Navy Sopwith Pup Fighter
Brief history of the Pup
The nimble little Sopwith Pup, so important for the British airforce during the Great War, was the choice for the Japanese Navy when testing the concept of flying airplanes off ships in the early 1920:ies. Never really intended as a Navy carrier fighter but still the prerequisite for what would within 20 years develop into the magnificent Zero fighter.
Several surplus unarmed Sopwith Pups were bought by the Japanese Army after the Great War. A few went to the Navy asthey were impressed of the British success of flying Pup's off from ships. Experience with the Pup showed that the light airplane only needed a takeoff run of 8 meters into a 20 knots wind. The Japanese Navy commenced to evaluate the British idea by building a ramp on the forward deck of the transport ship
In June 1920, Lieutenant Torao Kuwabara took off from Wakamiya's ramp in his Sopwith Pup and thus recording the Japanese Navy's first take off from a ship. To further develop the idea of launching planes from ships, a 18 meter long ramp was the following year built on one of the battleship Yamashiro's main forward turents. The Pup was eventually replaced by the more modern Gloster Sparrowhawk and later the Mitsubishi Type 10 fighters and some other imported airplanes that were flown from the ramp before the aircraft carrier Hosho was finnished.
The Pup's used by the Japanese Navy had their cloth covered wings and fuselage in a light tan color (clear dope) and the aluminum covered areas in a dark color. The dark paint being black or dark grey. Their is also a possibility that the dark color was dark blue as some sources mention early Navy float planes having their cowlings in blue.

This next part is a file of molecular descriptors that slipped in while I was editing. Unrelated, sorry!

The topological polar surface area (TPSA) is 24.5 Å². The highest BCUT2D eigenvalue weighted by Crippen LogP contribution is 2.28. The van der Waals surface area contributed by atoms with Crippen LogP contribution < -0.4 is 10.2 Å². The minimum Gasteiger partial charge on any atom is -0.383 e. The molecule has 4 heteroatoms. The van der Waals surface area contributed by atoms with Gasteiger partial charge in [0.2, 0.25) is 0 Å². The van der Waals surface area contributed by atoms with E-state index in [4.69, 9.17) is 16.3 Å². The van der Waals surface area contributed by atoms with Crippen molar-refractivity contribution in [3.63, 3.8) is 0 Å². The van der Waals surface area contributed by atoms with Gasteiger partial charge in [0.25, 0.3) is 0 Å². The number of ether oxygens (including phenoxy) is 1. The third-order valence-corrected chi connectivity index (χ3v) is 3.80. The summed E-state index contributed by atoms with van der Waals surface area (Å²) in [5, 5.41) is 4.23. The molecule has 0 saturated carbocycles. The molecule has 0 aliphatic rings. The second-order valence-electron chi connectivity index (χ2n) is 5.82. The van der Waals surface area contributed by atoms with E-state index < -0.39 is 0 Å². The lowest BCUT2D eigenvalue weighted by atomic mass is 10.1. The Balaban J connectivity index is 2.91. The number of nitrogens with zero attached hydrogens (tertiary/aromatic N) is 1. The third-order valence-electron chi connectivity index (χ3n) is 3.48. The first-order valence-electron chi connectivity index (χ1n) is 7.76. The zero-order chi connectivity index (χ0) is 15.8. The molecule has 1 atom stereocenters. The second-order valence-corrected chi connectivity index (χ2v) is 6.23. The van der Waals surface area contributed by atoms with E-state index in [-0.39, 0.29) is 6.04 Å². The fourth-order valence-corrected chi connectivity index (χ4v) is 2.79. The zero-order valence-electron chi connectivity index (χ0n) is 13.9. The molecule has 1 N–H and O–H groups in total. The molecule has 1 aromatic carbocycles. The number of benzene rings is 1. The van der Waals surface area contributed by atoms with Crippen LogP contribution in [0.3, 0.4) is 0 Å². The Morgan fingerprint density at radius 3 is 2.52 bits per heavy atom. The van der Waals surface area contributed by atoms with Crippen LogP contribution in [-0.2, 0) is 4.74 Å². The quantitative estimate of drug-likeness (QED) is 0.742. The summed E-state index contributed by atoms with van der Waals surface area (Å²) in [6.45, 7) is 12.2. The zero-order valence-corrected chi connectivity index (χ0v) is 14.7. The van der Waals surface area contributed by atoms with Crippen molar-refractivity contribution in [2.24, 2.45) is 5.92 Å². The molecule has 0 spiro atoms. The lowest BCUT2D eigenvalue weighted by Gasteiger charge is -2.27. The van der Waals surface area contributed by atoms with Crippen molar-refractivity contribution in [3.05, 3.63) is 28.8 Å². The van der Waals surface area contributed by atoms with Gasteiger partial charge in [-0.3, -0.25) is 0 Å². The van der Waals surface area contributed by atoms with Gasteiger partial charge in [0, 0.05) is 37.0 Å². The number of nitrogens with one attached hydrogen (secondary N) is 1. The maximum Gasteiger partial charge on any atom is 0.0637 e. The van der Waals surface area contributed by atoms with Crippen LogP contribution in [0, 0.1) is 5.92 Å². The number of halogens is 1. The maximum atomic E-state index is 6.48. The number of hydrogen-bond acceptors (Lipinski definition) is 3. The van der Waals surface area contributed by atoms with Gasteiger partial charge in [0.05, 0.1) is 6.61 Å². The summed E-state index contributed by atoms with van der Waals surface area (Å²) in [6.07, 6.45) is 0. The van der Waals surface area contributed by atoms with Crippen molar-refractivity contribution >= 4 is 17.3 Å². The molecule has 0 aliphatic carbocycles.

The Pup had the upper decking around the cockpit covered with plywood. The wood was on British Pup's both covered with clear varnish and painted in an olive/brown camouflage. The few photographs of Navy Pup's shows this area with a lighter shade compared to the dark painted aluminum. This could be due to two reasons, the wood was clear varnished also on the Japanese Pup's or it is simply the different surfaces of aluminum and wood that gives the shade difference. Impossible to know for sure.
At least three Pup's were used for test on the battleship Yamashiro. The only marking on these aircraft's was the roman digits I, II and III identifying each aircraft. The profile above shows Pup number 2 on Yamashiro in the most probable colors for the Pup. Tan wings and fuselage, the aluminum and wood covered areas in black or dark grey.
The next profile is more hypothetical but maybe not wrong. It is Pup number 3 on the battleship also in tan but with the aluminum cowling and front area in dark blue and the plywood decking only varnished. Note that the roman bars are closer than on number 2.
No Hinomarus, serial number or other standard marking were applied to the Navy Pup's. As a note, Army Pups retained the British Pup camouflage of olive/brown with Hinomarus replacing the British roundels and standard marking such as serial number and lift markings. Maybe the lack of markings on the Navy Pup's is due that they were striped of it's canvas clothing and had it replaced with new.